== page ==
The Haunted Mansion (2003) / Comedy-Horror
MPAA Rated: PG for frightening images, thematic elements and language
Running Time: 99 min.
Cast: Eddie Murphy, Marsha Thomason, Terence Stamp, Nathaniel Parker, Marc John Jefferies, Aree Davis, Wallace Shawn, Dina Waters
Director: Rob Minkoff
Screenplay: David Berenbaum
Review published December 4, 2003
It's not anywhere near the crowd-pleaser that Disney's other theme park-release, The Pirates of the Caribbean, was, but The Haunted Mansion delivers enough of the family fare goods to eke out the most modest of recommendations. That recommendation only holds up so long as you aren't really expecting to be scared or doubled over in laughter, as it isn't really strong in the comedy or horror elements to satisfy either way. This is solely time-filler entertainment, meant to be easily consumed and digested, for that time when your family wants to see something that will appeal to all ages, which is pretty much the motto of almost all Disney features.
Murphy (Daddy Day Care, I Spy) plays a successful real estate agent, Jim Evers, who has been busy of late chasing down big sales, much to the disapproval of his wife and partner in realty, Sara (Thomason, Black Knight). Even their anniversary gets put on hold for Jim's business pursuits, but he makes a promise that they will take their kids to the lake for the weekend without interruption from work. A small compromise is made when they receive a call for Sara to come look at a large mansion estate that is being put up for sale, so along the way to their trip, they decide to stop by for a small visit. However, that small visit ends up being longer than they anticipated when it is discovered to be haunted by ghosts who don't want them to leave, as it seems Sara is of particular interest to the mansion's current owner for resembling his deceased lover.
It's easy to see that this isn't a role that was crafted with Murphy in mind, as he ends up mugging throughout most of it without some of his more racier wit. He does manage to ad-lib a smidge to conform some of the lines in a more Murphy-like delivery, but the handcuffs are definitely on, so it's all very pat and predictable. Although Murphy is clearly the most recognizable face, he is supported strongly by a good cast of character actors who seem much more tailor made for their respective roles, and even veterans like Stamp (My Boss's Daughter) and Tilly (Monsters Inc.) are fun to watch in roles that they don't get a chance to play often.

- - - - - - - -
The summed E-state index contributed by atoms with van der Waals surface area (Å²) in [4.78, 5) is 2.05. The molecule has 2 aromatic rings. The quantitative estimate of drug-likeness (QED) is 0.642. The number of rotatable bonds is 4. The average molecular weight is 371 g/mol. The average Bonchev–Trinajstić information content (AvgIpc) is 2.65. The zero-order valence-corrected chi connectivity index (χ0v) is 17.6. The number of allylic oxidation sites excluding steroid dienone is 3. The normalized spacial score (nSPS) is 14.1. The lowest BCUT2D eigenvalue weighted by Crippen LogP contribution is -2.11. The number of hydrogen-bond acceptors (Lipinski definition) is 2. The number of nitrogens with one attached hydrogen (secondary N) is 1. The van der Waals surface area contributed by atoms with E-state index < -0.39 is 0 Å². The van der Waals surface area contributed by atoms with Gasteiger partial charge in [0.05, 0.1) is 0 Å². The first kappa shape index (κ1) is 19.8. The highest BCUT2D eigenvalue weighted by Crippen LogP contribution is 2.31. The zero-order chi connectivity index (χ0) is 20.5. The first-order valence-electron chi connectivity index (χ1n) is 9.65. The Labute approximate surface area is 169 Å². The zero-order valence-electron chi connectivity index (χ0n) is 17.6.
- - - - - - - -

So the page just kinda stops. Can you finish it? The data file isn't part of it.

The special effects and sound effects are also top-notch, as you'd expect from a big budget Disney release. Lots of interesting visuals dominate much of the screen time, some fascinating to behold, and if there were a truly compelling story to go along with them, this could have been an all-time classic.
Alas, the story itself is the weakest element, being a very standard plot of a group of people caught in a haunted mansion. There's little that probably could have been done about this, given that the whole essence of the Disney attraction is solely rooted in conventional haunted house themes to begin with. Those who are familiar with the plot will probably remain tepid at the proceedings much of the time, but I suspect the core of Haunted Mansion's target audience will be first-time viewers of the youngest variety.
As I mentioned earlier, unless you are looking for a film that is perfect for a group outing, there's little that's new or fresh in The Haunted Mansion to go out of your way for. Like the actual theme park "ride" it's based on, it's strictly well-produced run-of-the-mill escapist entertainment that will hold your interest while it's showing, but once it's over, you'll already be concentrating on the next attraction.
©2003 Vince Leo